An all-rounded legacy planning in Singapore generally entails structuring a financial strategy that effectively handles the transfer of wealth and assets to your beneficiaries in a tax-efficient and reliable manner. Every legacy planning strategy is different and planned according to the individual and their intentions, aims and monetary situation while assessing their beneficiaries. In short, there’s no singular way to do comprehensive legacy planning in Singapore.
Many people make the mistake of taking legacy planning lightly, without reevaluating and updating their plans according to the current Singapore legal system. It is pretty common to see people going through unnecessary delays and hassles later because of this, which creates problems for their heirs. To think that all of these complications can easily be avoided, if only you bear in mind these seven easy tips:
Plan Your Estate
A common mistake among legacy planners is the belief that estate planning is exclusive to the wealthy. Estate planning is synonymous and an essential part of legacy planning, and you should do this regardless of the extent of your assets. As part of legacy planning in Singapore, estate planning helps ensure that your properties are distributed following your demise and have a plan in place in unexpected situations.
Having a comprehensive estate plan in place not only helps you probate, but it can also possibly help you towards growing your existing assets while lowering added expenses and reducing taxes. It also helps you sort out extra healthcare expenses or setting aside money for dependent individuals.
Proper Communication About Inheritance
Although a complex and often daunting topic to discuss, having a proper conversation regarding inheritance with your beneficiaries is an essential part of legacy planning. Often legacy planners in Singapore overlook this vital aspect which results in incomplete financial planning and misleading expectations.
This is why it is always better to start communication as early as possible for transparency between yourself and your inheritors. It will also ensure that order is maintained between your objectives and goals regarding your assets while wealth planning stays tax efficient.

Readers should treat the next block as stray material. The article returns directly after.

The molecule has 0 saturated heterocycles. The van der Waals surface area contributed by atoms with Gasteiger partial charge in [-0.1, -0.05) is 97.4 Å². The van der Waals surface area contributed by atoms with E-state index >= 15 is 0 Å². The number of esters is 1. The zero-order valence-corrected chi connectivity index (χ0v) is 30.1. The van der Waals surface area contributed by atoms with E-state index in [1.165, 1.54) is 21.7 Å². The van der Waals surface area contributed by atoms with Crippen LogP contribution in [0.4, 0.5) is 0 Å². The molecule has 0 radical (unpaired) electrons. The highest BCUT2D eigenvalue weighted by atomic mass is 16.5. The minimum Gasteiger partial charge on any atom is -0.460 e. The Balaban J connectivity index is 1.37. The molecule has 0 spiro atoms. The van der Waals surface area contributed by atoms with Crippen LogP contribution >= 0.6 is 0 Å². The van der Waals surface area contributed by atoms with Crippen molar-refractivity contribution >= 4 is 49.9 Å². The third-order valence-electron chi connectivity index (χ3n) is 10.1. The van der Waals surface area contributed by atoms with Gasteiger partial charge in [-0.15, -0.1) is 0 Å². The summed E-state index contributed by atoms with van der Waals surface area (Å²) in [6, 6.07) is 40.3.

With a developing economy and a rise in living costs in general, education costs continue to soar. This is why it is essential to structure your legacy planning in Singapore while bearing the education costs of your posterity in mind.
Do a thorough research of current education costs, primary to higher education and have a proper discussion with your financial advisor. The previous communication strategy applies to this tip. You need to have an open dialogue with your kids regarding their plans and expectations so you can structure your legacy plan accordingly.
Reevaluating Plans Every Few Years
One of the essential aspects of legacy planning in Singapore is reviewing the plans every few years. Generally, in a gap of three to five years, it is preferable to reassess your goals for changes based on current laws in Singapore.
Review After Big Life Events
Another reason for reassessing your legacy plans would be following a life-altering event. Examples of these include marriage, death of a family member, adoption or birth of children, dissolution of marriage, etc. The events can also be a family member becoming dependent on you in a way that you have to prepare for their care.
Reexamine all the Inheritor Designations
Beneficiary or inheritor designations need to be reevaluated once in a while as part of proper legacy planning. Modifications and updates need to be made according to current laws and according to everyday family situations.
For example, if you get life insurance, make sure to list all your beneficiaries in order as stated in your legacy plan.
Think Like Millennials
Considering you are making legacy plans in the 21st century, most if not all of your legacies would be from the millennial era. Their lives have been shaped differently from yours because of the technological boom and many different worldly events, so you must structure your legacy planning by putting yourself in their shoes. To reiterate the second tip, communication is vital.